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Faculty Members Win Prestigious NSF CAREER Research Awards

Published: March 16, 2009

Imagine creating porous crystals that can be used for hydrogen storage or carbon dioxide capture, or developing enhanced flexible organic photovoltaic cells for electricity generation.

Those are among the research topics being pursued by Xianhui Bu, an assistant professor in the Department of Chemistry and Biochemistry, and Thomas Gredig, an assistant professor in the Department of Physics and Astronomy at CSULB. They were among recipients of 2009 Faculty Early Career Development (CAREER) awards from the National Science Foundation (NSF).

The agency describes CAREER as the “most prestigious awards in support of junior faculty who exemplify the role of teacher-scholars through outstanding research, excellent education and the integration of education and research within the context of the mission of their organizations.”

Bu received $597,707 for his five-year project titled “Synthesis, Structures, and Properties of Crystalline Boron-Based Porous Materials,” and Gredig was awarded $449,871 for his five-year program on “Morphology Control to Build 3D Magnetic Nanostructures and Tune Organic Solar Cells.”

Bu joined CSULB in 2003 and earned his Ph.D. from the State University of New York at Buffalo and his B.S. degree from Fudan University in Shanghai, China. In 2008, he co-authored articles that appeared on the covers of the journals Angewandte Chemie (Applied Chemistry) International Edition of the German Chemical Society and Chemical Communications of the Royal Chemical Society. He also has published in Science, Nature and Journal of the American Chemical Society and received a $676,118 grant from the National Institutes of Health to support his research on chiral materials. His latest manuscript, which is the basis for his CAREER award, has been selected as a “hot paper” by editors of Angewandte Chemie “for its importance in a rapidly evolving field of high current interest.”

His lab includes undergraduate and graduate students as well as a postdoctoral researcher who are developing new forms of porous crystals that promote chemical reactions or gas storage by providing increased surface area or shape selectivity for separating different types of molecules. His CAREER projects deals with potential uses of porous materials as adsorbents for hydrogen storage and carbon dioxide sequestration.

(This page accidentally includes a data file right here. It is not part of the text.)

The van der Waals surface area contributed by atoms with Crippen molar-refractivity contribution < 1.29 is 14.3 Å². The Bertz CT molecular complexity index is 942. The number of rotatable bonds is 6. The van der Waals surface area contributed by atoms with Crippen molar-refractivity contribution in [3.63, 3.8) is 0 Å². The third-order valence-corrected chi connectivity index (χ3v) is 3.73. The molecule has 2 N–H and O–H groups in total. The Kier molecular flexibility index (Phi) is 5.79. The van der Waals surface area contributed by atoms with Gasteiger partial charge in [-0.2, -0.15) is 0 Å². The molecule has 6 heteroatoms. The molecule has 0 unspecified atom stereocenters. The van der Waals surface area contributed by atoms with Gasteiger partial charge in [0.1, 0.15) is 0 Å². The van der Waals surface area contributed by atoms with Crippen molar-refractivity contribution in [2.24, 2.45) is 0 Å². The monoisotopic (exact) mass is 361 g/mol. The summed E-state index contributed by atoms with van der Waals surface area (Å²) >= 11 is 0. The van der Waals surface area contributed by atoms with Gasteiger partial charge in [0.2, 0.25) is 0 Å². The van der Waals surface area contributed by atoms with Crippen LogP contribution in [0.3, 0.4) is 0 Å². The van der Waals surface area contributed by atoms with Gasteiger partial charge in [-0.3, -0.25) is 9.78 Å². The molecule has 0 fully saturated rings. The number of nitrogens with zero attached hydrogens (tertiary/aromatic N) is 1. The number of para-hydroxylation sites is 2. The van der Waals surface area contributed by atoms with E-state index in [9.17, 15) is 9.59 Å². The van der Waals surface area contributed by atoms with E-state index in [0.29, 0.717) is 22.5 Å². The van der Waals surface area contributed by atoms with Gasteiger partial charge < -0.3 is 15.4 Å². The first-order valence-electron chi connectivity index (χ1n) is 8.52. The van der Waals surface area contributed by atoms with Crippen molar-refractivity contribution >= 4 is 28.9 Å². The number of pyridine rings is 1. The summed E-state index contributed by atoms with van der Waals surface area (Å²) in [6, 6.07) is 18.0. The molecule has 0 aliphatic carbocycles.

Last year, Bu was one of five national winners of the Henry Dreyfus Teacher-Scholar Award presented by the Camille and Henry Dreyfus Foundation. The $60,000 award recognizes faculty members from U.S. bachelor’s and master’s colleges who “have demonstrated leadership in original scholarly research of outstanding quality with undergraduates and excellence and dedication in undergraduate education.”

Gredig, who joined CSULB in 2007, is a Swiss native who has been in the United States for 10 years. He did undergraduate work at the University of Basel, Switzerland; earned his M.S. and Ph.D. from the University of Minnesota, Twin Cities; and did postdoctoral studies at UC San Diego.

His specialty is organic semiconductors, which are carbon-based molecules, with the goal of building electronic circuits with such materials. “Such organic devices can be built less expensively and deposited onto flexible substrates because they don’t require high heat during processing. They are not going to replace current semiconductor circuits, but there are complementary devices that could be created,” he said.

His current focus is on how such organic semiconductors grow as thin films of only 10 to 20 molecules in thickness, then on the combination of two layers to create what is called an n-p junction that can act as a photovoltaic cell to convert light into electricity. “This would be an organic photovoltaic cell as opposed to commonly available silicon cells. The organic photovoltaic cells are much less efficient than silicon, but they may have other specialized applications, such as on non-even surfaces,” he explained. Working with a molecule called phthalocyanine, he and his students are developing a method of roughening its surface that will lead to more efficient organic photovoltaic cells.

In addition to working with CSULB undergraduate and graduate students, “My group will collaborate on phthalocyanine chemistry with CSULB chemistry Professor Marco Lopez, and with other universities to produce the most complete findings,” he said. Moreover, he is developing interactive exhibits on electricity generation for visiting K-12 students at CSULB’s Science Learning Center.